Trying to find the right financial advisor for you can be difficult. There are lots of questions you need to ask before you make a decision, such as: Is the person in question part of a bigger company or agency? Are they residing locally? Is there any evidence provided about their previous experience? Have they received any accolades for previous work? Do they specialise in a specific area of the financial services? All of this will have a bearing on the quality of service provided, but it still doesn’t provide a complete picture of what you’ll be receiving.
To provide a cursory explanation of what the answer to these questions are, we need to understand how you can assess you options effectively. There are lots of ways you can determine the voracity of people’s claims, particularly regarding a competitive industry like the financial services. Firstly, you can review online literature, to make sure that the advice they’ve already provided is accurate, secondly, you can make sure that you get a referral to them from people you trust, and lastly, you can look for any customer reviews on their website, or through any other websites which offer the same thing.
Having a locally placed advisor is important as well, as having a face to face discussion with somebody is preferable to the alternative, particularly when talking about a lingo-rich industry like financial services. It also improves the chances of them having good connections to other resources within your area, which is invaluable for your financial planning.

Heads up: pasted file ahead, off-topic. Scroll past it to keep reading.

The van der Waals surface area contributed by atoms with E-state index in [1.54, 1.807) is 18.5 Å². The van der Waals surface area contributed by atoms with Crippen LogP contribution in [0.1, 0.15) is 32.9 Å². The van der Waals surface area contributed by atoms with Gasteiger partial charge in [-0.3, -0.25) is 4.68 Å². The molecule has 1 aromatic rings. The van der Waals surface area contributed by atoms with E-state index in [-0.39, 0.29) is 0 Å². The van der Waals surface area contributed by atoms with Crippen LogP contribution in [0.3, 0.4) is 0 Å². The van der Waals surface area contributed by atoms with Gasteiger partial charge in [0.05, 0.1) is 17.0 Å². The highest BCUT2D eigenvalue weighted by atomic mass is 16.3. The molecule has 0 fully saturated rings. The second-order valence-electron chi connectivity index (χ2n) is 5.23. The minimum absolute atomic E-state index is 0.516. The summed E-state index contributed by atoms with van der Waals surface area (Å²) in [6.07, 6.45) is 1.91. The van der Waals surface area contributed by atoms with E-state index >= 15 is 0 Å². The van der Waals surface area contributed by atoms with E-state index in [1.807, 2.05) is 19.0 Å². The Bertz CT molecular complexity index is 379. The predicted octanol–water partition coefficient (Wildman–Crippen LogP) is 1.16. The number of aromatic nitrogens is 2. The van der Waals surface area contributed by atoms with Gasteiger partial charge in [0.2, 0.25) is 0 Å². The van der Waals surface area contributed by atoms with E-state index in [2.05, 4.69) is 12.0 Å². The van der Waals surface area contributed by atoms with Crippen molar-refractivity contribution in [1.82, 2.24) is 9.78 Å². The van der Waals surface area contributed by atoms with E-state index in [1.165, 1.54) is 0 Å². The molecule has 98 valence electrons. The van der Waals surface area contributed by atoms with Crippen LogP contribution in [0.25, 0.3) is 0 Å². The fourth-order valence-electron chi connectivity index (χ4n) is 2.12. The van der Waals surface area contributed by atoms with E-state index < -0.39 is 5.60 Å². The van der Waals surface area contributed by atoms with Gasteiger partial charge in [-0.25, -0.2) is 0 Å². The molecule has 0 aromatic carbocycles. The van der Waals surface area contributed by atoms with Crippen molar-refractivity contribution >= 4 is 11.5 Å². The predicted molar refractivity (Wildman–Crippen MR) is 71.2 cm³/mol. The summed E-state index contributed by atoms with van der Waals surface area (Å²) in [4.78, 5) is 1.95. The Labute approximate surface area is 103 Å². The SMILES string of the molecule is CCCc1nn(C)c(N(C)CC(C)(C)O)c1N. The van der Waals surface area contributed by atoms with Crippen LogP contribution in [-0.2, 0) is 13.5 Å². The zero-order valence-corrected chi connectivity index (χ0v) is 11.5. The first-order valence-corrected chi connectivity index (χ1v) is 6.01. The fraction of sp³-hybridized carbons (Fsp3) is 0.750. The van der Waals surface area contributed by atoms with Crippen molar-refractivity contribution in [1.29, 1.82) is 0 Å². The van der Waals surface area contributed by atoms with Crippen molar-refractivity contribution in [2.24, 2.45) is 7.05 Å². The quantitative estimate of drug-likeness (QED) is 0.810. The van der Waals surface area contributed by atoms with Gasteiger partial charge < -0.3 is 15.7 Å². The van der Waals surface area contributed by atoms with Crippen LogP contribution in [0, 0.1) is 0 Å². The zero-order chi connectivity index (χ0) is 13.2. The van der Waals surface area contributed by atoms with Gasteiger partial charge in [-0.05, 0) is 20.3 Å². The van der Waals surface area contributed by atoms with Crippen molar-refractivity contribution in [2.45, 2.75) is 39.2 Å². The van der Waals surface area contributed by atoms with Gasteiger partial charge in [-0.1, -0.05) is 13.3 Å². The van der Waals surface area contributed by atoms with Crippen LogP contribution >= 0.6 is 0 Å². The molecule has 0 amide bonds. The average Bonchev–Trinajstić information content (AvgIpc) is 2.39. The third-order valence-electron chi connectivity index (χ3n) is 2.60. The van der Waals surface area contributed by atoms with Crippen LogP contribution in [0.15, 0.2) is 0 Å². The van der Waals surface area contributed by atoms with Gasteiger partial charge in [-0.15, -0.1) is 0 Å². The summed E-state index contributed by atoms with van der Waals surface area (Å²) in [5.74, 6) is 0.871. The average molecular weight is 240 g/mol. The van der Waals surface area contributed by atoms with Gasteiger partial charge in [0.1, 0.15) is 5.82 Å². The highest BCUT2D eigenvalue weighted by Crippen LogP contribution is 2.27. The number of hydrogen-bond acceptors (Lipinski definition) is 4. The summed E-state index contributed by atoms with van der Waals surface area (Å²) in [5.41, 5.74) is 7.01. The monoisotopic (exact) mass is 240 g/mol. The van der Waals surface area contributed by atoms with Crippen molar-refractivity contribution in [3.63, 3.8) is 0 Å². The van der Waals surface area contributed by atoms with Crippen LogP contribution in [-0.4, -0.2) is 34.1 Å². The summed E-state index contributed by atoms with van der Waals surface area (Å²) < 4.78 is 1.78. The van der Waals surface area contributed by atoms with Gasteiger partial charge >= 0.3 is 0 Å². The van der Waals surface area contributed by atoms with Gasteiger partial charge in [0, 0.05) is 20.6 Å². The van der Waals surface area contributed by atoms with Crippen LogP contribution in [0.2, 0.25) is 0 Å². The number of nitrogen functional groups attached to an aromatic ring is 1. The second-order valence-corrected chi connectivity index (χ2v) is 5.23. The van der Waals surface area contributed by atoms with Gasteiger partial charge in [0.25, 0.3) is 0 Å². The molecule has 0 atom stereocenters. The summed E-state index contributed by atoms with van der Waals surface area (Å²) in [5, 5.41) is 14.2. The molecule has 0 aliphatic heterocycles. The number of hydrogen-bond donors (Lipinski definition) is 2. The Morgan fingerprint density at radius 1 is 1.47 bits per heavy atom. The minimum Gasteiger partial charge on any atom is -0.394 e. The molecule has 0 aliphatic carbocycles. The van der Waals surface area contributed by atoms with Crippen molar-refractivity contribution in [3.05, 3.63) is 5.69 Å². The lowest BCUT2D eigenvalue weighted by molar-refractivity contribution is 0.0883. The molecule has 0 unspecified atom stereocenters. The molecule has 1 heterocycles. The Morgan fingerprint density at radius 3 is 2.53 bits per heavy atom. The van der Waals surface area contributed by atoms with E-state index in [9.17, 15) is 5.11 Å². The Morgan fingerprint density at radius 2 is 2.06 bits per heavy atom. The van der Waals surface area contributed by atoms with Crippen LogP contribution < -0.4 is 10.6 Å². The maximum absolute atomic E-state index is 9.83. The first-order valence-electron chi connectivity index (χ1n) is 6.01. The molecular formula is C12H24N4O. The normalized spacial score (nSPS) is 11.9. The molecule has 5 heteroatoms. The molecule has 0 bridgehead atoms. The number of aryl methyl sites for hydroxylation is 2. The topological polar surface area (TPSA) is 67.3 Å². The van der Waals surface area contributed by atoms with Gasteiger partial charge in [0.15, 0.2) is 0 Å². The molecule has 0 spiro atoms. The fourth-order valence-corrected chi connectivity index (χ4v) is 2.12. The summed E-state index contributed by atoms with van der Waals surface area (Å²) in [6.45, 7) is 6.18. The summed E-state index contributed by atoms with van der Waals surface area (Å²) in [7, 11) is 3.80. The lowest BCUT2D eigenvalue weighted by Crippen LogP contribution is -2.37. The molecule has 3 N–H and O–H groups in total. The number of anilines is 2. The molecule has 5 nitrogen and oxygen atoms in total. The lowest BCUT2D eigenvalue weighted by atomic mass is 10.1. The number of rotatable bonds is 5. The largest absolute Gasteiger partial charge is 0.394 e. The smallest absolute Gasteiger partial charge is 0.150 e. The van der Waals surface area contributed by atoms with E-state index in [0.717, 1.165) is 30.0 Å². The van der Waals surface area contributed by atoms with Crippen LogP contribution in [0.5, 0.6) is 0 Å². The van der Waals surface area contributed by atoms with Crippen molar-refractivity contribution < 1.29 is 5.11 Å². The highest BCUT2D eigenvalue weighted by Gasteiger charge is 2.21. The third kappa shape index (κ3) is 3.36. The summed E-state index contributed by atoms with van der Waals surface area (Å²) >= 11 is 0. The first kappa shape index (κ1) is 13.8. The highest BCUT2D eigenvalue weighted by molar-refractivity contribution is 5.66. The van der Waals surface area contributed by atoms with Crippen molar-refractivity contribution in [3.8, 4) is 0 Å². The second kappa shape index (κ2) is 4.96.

Deciding upon whether you want an independent financial advisor, or a member of an agency can be tricky. Often times, there will be a trade off between the two options. With an independent advisor, you can be sure that the business you’re providing them is essential for their business’s health, whereas with an agency, they will have a larger pool of clients, meaning that none of them are essential for their business’s overall health. Conversely, an agency may have better resources and connections than an individual. Of course, both of those points are gross generalisations, but they are still useful.
Having an award winning financial advisor at your beck and call sounds great as well, but somebody with accolades will usually be able to charge more for their services as a result of their recognition, and you risk the same thing as with an agency; you won’t necessarily be the most important thing to them, as they will probably have a larger number of clients.